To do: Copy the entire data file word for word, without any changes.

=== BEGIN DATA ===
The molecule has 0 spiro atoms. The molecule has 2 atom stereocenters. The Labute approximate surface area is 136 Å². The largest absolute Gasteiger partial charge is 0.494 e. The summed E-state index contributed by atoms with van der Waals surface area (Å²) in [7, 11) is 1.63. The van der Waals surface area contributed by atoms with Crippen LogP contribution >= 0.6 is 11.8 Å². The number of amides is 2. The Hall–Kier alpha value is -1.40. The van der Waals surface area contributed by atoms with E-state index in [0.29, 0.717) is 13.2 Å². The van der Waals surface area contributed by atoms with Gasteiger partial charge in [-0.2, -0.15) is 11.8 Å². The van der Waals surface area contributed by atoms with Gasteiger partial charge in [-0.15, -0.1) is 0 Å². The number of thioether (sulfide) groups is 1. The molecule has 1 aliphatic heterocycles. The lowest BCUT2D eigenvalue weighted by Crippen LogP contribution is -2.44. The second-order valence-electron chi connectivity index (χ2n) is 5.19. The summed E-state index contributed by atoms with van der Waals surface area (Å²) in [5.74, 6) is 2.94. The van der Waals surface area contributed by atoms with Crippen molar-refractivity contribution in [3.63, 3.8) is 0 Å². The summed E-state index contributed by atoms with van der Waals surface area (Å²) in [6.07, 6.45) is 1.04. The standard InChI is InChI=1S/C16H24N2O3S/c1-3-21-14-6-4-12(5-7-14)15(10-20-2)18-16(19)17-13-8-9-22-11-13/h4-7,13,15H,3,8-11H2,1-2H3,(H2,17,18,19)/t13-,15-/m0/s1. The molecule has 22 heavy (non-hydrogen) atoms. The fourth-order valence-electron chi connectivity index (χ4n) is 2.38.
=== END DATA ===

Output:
The molecule has 0 spiro atoms. The molecule has 2 atom stereocenters. The Labute approximate surface area is 136 Å². The largest absolute Gasteiger partial charge is 0.494 e. The summed E-state index contributed by atoms with van der Waals surface area (Å²) in [7, 11) is 1.63. The van der Waals surface area contributed by atoms with Crippen LogP contribution >= 0.6 is 11.8 Å². The number of amides is 2. The Hall–Kier alpha value is -1.40. The van der Waals surface area contributed by atoms with E-state index in [0.29, 0.717) is 13.2 Å². The van der Waals surface area contributed by atoms with Gasteiger partial charge in [-0.2, -0.15) is 11.8 Å². The van der Waals surface area contributed by atoms with Gasteiger partial charge in [-0.15, -0.1) is 0 Å². The number of thioether (sulfide) groups is 1. The molecule has 1 aliphatic heterocycles. The lowest BCUT2D eigenvalue weighted by Crippen LogP contribution is -2.44. The second-order valence-electron chi connectivity index (χ2n) is 5.19. The summed E-state index contributed by atoms with van der Waals surface area (Å²) in [5.74, 6) is 2.94. The van der Waals surface area contributed by atoms with Crippen molar-refractivity contribution in [3.63, 3.8) is 0 Å². The summed E-state index contributed by atoms with van der Waals surface area (Å²) in [6.07, 6.45) is 1.04. The standard InChI is InChI=1S/C16H24N2O3S/c1-3-21-14-6-4-12(5-7-14)15(10-20-2)18-16(19)17-13-8-9-22-11-13/h4-7,13,15H,3,8-11H2,1-2H3,(H2,17,18,19)/t13-,15-/m0/s1. The molecule has 22 heavy (non-hydrogen) atoms. The fourth-order valence-electron chi connectivity index (χ4n) is 2.38.